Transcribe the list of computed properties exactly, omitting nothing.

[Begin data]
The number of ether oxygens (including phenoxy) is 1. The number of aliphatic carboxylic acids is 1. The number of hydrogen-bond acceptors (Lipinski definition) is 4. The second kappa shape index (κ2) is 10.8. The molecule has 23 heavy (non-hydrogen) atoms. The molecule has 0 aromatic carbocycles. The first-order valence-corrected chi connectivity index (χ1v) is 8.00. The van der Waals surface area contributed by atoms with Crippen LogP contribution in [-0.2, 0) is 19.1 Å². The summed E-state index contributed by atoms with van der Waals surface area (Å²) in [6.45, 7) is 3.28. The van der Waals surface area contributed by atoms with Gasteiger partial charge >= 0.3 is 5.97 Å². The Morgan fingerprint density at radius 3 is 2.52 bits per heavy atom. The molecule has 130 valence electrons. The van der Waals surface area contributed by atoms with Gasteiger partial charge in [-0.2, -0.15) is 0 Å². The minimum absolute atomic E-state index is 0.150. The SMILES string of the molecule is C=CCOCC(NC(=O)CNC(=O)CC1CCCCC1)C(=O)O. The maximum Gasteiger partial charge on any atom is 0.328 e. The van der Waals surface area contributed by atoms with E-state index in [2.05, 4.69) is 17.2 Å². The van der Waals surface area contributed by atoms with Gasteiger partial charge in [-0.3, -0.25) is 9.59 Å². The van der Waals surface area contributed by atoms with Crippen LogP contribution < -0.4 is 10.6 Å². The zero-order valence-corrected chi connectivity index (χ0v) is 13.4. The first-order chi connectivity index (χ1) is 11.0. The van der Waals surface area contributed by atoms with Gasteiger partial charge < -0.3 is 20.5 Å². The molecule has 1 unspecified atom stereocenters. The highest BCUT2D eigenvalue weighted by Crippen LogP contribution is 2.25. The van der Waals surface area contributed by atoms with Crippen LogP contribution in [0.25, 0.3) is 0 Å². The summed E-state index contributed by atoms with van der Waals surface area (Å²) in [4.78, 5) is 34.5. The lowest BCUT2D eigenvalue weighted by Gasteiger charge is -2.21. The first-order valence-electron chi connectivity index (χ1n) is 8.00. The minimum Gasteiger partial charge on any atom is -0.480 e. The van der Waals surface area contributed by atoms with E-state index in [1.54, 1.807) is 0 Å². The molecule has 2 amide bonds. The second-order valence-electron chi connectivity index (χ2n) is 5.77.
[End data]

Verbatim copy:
The number of ether oxygens (including phenoxy) is 1. The number of aliphatic carboxylic acids is 1. The number of hydrogen-bond acceptors (Lipinski definition) is 4. The second kappa shape index (κ2) is 10.8. The molecule has 23 heavy (non-hydrogen) atoms. The molecule has 0 aromatic carbocycles. The first-order valence-corrected chi connectivity index (χ1v) is 8.00. The van der Waals surface area contributed by atoms with Crippen LogP contribution in [-0.2, 0) is 19.1 Å². The summed E-state index contributed by atoms with van der Waals surface area (Å²) in [6.45, 7) is 3.28. The van der Waals surface area contributed by atoms with Gasteiger partial charge >= 0.3 is 5.97 Å². The Morgan fingerprint density at radius 3 is 2.52 bits per heavy atom. The molecule has 130 valence electrons. The van der Waals surface area contributed by atoms with Gasteiger partial charge in [-0.2, -0.15) is 0 Å². The minimum absolute atomic E-state index is 0.150. The SMILES string of the molecule is C=CCOCC(NC(=O)CNC(=O)CC1CCCCC1)C(=O)O. The maximum Gasteiger partial charge on any atom is 0.328 e. The van der Waals surface area contributed by atoms with E-state index in [2.05, 4.69) is 17.2 Å². The van der Waals surface area contributed by atoms with Gasteiger partial charge in [-0.3, -0.25) is 9.59 Å². The van der Waals surface area contributed by atoms with Crippen LogP contribution < -0.4 is 10.6 Å². The zero-order valence-corrected chi connectivity index (χ0v) is 13.4. The first-order chi connectivity index (χ1) is 11.0. The van der Waals surface area contributed by atoms with Gasteiger partial charge < -0.3 is 20.5 Å². The molecule has 1 unspecified atom stereocenters. The highest BCUT2D eigenvalue weighted by Crippen LogP contribution is 2.25. The van der Waals surface area contributed by atoms with Crippen LogP contribution in [0.25, 0.3) is 0 Å². The summed E-state index contributed by atoms with van der Waals surface area (Å²) in [4.78, 5) is 34.5. The lowest BCUT2D eigenvalue weighted by Gasteiger charge is -2.21. The first-order valence-electron chi connectivity index (χ1n) is 8.00. The minimum Gasteiger partial charge on any atom is -0.480 e. The van der Waals surface area contributed by atoms with E-state index in [1.54, 1.807) is 0 Å². The molecule has 2 amide bonds. The second-order valence-electron chi connectivity index (χ2n) is 5.77.